Our comprehensive guide to lone working provides straightforward advice for anyone who employs lone workers. It has been split into the following sections:
- What is lone working?
- Is lone working legal?
- Lone working policy
- What type of jobs involve lone working?
- How personal safety systems work
- Real-life examples of alerts being raised
- Protecting lone workers
(Click on the above links to quickly access to the relevant section.)
Lone working is defined by the Health and Safety Executive as those who work by themselves without close or direct supervision. This doesn’t mean that the worker is physically alone, it means they are in a separate location to the rest of their team or manager. Some workers may be alone such as fixed location workers, however, many work with the general public.
Statistics from the British Crime Survey have indicated that as many as 150 lone workers are attacked every day. The victims of attacks are varied and take place across a number of industries and job roles where people can be found working alone. This statistic includes both physical and verbal attacks.
This number may seem high, but with as many as 46% of the UK workforce in full-time employment counting themselves as lone workers, the number of workers at risk every day is clear and the importance of knowing how to be safe when working alone is underlined.
Just because an employee isn’t in sight doesn’t mean their safety isn’t a priority. It is even more so. This also extends to contractors and self-employed people doing work for your business.
There are a number of things you should do to help better protect your lone workers and comply with both moral and legal obligations;
An effective lone worker policy can help to promote a strong safety culture among employees and reduce the risk of legal issues.
The key to a strong policy is to consider the potential risks that lone working employees face and offer best-practice guidance.
Your lone working policy should include risks (by job role or lone worker type), key definitions, background information and purpose statement, your organisational commitment, clearly-defined responsibilities, guidance on reporting incidents, plus any relevant support and contact details.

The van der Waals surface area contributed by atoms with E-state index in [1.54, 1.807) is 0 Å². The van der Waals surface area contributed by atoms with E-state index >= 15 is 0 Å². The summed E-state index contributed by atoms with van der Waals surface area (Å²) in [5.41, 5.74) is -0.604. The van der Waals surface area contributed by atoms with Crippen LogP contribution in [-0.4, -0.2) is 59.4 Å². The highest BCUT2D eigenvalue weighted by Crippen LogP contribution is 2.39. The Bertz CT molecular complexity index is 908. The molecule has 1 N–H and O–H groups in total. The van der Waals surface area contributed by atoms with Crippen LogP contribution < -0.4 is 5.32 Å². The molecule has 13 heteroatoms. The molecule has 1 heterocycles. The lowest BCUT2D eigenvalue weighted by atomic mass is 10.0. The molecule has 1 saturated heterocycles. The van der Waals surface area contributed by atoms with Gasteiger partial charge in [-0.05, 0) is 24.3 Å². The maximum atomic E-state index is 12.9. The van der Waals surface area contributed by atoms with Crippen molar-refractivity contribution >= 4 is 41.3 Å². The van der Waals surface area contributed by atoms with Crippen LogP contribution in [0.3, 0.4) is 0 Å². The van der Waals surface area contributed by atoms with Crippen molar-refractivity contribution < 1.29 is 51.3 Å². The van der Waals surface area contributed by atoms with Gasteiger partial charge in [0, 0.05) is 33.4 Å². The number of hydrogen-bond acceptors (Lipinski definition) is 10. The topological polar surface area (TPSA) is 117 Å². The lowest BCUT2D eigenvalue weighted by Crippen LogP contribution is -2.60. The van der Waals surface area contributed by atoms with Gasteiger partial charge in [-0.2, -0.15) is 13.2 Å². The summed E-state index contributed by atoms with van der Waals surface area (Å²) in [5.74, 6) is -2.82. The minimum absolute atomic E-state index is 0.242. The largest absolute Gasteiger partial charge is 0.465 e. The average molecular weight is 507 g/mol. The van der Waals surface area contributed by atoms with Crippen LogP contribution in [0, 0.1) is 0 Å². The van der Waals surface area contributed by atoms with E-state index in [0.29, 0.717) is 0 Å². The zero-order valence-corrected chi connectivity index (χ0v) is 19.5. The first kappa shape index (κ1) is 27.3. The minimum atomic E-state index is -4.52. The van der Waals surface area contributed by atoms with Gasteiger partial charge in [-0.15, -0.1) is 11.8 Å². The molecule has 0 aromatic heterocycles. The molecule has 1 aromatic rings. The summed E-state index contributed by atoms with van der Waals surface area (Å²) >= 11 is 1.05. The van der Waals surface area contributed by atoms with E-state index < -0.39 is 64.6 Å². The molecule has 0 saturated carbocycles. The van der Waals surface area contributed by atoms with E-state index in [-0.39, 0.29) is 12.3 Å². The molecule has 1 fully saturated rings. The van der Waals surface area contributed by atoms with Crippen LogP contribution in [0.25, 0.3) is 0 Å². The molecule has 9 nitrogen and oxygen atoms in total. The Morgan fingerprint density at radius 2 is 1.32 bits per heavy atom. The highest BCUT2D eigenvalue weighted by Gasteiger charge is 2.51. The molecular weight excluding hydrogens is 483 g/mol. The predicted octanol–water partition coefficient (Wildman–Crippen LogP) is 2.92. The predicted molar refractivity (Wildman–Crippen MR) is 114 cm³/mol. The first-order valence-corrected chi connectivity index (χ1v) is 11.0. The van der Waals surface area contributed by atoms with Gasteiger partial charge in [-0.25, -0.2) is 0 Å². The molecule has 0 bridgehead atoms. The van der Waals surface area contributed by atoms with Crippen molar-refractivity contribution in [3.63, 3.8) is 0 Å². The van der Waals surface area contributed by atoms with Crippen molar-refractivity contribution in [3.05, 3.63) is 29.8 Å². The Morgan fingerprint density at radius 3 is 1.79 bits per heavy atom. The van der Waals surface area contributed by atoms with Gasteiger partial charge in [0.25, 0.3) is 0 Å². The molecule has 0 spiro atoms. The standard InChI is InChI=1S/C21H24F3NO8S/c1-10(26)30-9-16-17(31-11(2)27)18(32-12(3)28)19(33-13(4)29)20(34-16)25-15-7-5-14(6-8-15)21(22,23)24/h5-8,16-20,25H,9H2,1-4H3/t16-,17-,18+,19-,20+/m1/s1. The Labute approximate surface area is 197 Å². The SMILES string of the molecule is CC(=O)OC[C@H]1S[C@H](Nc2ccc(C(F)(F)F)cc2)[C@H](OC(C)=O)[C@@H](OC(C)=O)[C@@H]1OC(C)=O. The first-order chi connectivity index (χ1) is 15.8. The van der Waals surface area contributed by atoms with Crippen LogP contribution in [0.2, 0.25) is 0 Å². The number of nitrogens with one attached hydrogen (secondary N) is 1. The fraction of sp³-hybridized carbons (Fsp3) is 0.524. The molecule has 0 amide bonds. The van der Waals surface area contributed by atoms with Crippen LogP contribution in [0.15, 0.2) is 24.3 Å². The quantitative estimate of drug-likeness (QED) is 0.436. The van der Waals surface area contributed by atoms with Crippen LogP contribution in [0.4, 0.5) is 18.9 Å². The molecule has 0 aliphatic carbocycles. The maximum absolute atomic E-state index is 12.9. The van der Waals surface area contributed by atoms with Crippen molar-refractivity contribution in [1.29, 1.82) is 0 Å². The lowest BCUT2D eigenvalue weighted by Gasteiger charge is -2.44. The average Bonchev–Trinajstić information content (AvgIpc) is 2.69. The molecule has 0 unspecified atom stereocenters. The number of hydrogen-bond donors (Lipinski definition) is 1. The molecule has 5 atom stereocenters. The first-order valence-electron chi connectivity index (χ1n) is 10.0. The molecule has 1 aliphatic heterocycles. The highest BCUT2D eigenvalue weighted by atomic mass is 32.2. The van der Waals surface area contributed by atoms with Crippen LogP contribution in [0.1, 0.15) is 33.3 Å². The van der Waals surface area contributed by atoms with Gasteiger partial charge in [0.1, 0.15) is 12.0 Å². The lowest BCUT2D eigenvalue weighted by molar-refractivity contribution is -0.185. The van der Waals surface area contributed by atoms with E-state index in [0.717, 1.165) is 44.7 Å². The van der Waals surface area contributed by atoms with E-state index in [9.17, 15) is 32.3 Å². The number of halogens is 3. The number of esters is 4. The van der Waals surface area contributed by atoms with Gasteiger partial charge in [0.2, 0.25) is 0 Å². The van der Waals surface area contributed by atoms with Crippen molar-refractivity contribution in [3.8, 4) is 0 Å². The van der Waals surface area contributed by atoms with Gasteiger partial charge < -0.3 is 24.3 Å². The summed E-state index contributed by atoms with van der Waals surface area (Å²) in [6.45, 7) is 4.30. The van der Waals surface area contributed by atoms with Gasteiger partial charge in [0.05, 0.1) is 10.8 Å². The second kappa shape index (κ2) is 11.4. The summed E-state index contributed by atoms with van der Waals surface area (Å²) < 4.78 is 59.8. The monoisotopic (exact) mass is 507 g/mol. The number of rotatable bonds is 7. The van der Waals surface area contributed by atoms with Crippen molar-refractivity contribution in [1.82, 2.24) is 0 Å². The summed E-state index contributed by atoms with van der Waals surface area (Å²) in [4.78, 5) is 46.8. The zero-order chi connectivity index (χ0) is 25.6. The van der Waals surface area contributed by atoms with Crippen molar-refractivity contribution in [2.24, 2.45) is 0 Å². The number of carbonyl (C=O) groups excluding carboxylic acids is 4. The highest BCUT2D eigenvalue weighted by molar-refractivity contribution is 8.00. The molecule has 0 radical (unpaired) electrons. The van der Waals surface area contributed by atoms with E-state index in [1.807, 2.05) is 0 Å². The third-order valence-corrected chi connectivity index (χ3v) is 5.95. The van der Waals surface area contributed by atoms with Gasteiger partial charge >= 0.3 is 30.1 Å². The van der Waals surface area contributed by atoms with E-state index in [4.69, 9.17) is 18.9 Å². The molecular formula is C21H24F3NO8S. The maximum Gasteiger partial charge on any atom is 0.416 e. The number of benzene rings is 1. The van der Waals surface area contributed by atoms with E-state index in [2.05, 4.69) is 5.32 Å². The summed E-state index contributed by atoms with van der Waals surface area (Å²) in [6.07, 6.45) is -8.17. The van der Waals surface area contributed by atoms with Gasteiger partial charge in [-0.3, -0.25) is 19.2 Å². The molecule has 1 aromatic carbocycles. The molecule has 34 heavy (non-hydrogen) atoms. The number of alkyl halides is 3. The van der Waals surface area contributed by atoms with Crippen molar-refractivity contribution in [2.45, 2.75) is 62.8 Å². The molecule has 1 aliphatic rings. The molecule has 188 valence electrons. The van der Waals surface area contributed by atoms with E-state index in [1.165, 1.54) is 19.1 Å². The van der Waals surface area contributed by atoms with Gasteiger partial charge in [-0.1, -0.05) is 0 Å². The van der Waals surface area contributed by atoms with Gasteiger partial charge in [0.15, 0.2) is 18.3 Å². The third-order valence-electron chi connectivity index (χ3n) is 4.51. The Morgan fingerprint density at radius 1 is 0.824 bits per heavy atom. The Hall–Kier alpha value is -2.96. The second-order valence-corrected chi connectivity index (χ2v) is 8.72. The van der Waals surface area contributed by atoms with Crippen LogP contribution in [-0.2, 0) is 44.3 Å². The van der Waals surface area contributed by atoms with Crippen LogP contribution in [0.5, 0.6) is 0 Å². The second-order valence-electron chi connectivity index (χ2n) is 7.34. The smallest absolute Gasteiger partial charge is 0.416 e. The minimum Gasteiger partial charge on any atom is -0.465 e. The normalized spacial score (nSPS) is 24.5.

We’ve created a step-by-step document to help you to create/update your own lone working policy. Just remember that this isn’t a simple “cut and paste” exercise. Your policy should be unique to your organisation.
Housing. This includes estate agents, sales personnel in show homes and people who work for housing associations such as neighbourhood officers.
Social & Health. Community nurses, GP’s, social workers and probation officers. Lone workers in these groups will likely visit people in their homes.
Homeworkers. Many different types of people work from their homes such as writers, sales people or the self-employed.
Transport & Logistics. The most obvious type of lone worker is drivers, but warehouse and unloading staff often work alone.
Construction. Site workers, managers, surveyors and inspectors.
Out of hours work. People who work outside the usual working hours such as security people or cleaners.
Utilities. Our water, gas and electricity companies employee lone workers such as meter readers and maintenance staff.
There are many different types of safety products available to suit different types of workers – including mobile phone apps, discreet devices disguised as ID tags, hand-held satellite systems and other wearable technology.
Most of these solutions use an amber/red alert system, which allows users to raise the alarm should something happen. All information is transmitted to an Alarm Receiving Centre (ARC), which is manned by trained operators 24/7. Here’s a brief animation explaining the Peoplesafe service…
Many lone worker safety devices provide Amber Alert, Red Alert and Man Down functionality. Here’s a brief overview of each feature…
The device is used to generate an Amber Alert to log that the employee is entering a lone working situation that may be risky. For example, a salesperson entering someone’s house, or an engineer about to carry out work in a remote location.
The employee enters details of their location, with a postcode if known, and a time when the possible threat is expected to cease. If they don’t cancel the Amber Alert when they have returned to ‘normal’ working practice, a red alert will automatically be raised.